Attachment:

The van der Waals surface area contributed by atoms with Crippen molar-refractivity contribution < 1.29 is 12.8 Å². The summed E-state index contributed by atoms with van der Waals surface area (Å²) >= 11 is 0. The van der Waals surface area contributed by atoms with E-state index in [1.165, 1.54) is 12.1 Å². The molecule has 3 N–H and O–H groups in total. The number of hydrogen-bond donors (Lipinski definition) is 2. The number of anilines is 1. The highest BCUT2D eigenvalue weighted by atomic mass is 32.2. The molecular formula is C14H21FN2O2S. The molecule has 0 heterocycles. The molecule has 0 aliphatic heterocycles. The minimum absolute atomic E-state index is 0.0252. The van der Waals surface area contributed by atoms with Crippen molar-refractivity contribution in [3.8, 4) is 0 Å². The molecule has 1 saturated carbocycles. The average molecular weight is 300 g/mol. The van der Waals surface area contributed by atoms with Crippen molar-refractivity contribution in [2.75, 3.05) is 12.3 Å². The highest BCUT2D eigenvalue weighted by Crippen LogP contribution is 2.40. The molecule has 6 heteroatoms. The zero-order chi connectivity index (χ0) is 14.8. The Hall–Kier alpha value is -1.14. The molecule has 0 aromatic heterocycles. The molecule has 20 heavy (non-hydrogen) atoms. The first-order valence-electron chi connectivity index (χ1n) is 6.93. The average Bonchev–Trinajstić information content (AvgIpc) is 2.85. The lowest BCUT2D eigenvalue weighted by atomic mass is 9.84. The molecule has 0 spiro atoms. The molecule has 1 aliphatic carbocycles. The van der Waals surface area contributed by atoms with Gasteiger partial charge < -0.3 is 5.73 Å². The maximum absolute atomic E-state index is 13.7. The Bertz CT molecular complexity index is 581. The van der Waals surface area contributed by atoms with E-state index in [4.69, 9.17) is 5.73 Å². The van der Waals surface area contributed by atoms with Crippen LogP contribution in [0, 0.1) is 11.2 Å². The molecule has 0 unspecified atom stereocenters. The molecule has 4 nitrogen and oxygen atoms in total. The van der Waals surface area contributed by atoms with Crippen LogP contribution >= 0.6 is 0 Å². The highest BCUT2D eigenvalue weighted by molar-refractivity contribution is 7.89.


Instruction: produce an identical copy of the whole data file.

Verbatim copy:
The van der Waals surface area contributed by atoms with Crippen molar-refractivity contribution < 1.29 is 12.8 Å². The summed E-state index contributed by atoms with van der Waals surface area (Å²) >= 11 is 0. The van der Waals surface area contributed by atoms with E-state index in [1.165, 1.54) is 12.1 Å². The molecule has 3 N–H and O–H groups in total. The number of hydrogen-bond donors (Lipinski definition) is 2. The number of anilines is 1. The highest BCUT2D eigenvalue weighted by atomic mass is 32.2. The molecular formula is C14H21FN2O2S. The molecule has 0 heterocycles. The molecule has 0 aliphatic heterocycles. The minimum absolute atomic E-state index is 0.0252. The van der Waals surface area contributed by atoms with Crippen molar-refractivity contribution in [3.8, 4) is 0 Å². The molecule has 1 saturated carbocycles. The average molecular weight is 300 g/mol. The van der Waals surface area contributed by atoms with Crippen molar-refractivity contribution in [2.75, 3.05) is 12.3 Å². The highest BCUT2D eigenvalue weighted by Crippen LogP contribution is 2.40. The molecule has 6 heteroatoms. The zero-order chi connectivity index (χ0) is 14.8. The Hall–Kier alpha value is -1.14. The molecule has 0 aromatic heterocycles. The molecule has 20 heavy (non-hydrogen) atoms. The first-order valence-electron chi connectivity index (χ1n) is 6.93. The average Bonchev–Trinajstić information content (AvgIpc) is 2.85. The lowest BCUT2D eigenvalue weighted by atomic mass is 9.84. The molecule has 0 spiro atoms. The molecule has 1 aliphatic carbocycles. The van der Waals surface area contributed by atoms with Gasteiger partial charge < -0.3 is 5.73 Å². The maximum absolute atomic E-state index is 13.7. The Bertz CT molecular complexity index is 581. The van der Waals surface area contributed by atoms with E-state index in [4.69, 9.17) is 5.73 Å². The van der Waals surface area contributed by atoms with Crippen LogP contribution in [0, 0.1) is 11.2 Å². The molecule has 0 unspecified atom stereocenters. The molecule has 4 nitrogen and oxygen atoms in total. The van der Waals surface area contributed by atoms with Crippen LogP contribution >= 0.6 is 0 Å². The highest BCUT2D eigenvalue weighted by molar-refractivity contribution is 7.89.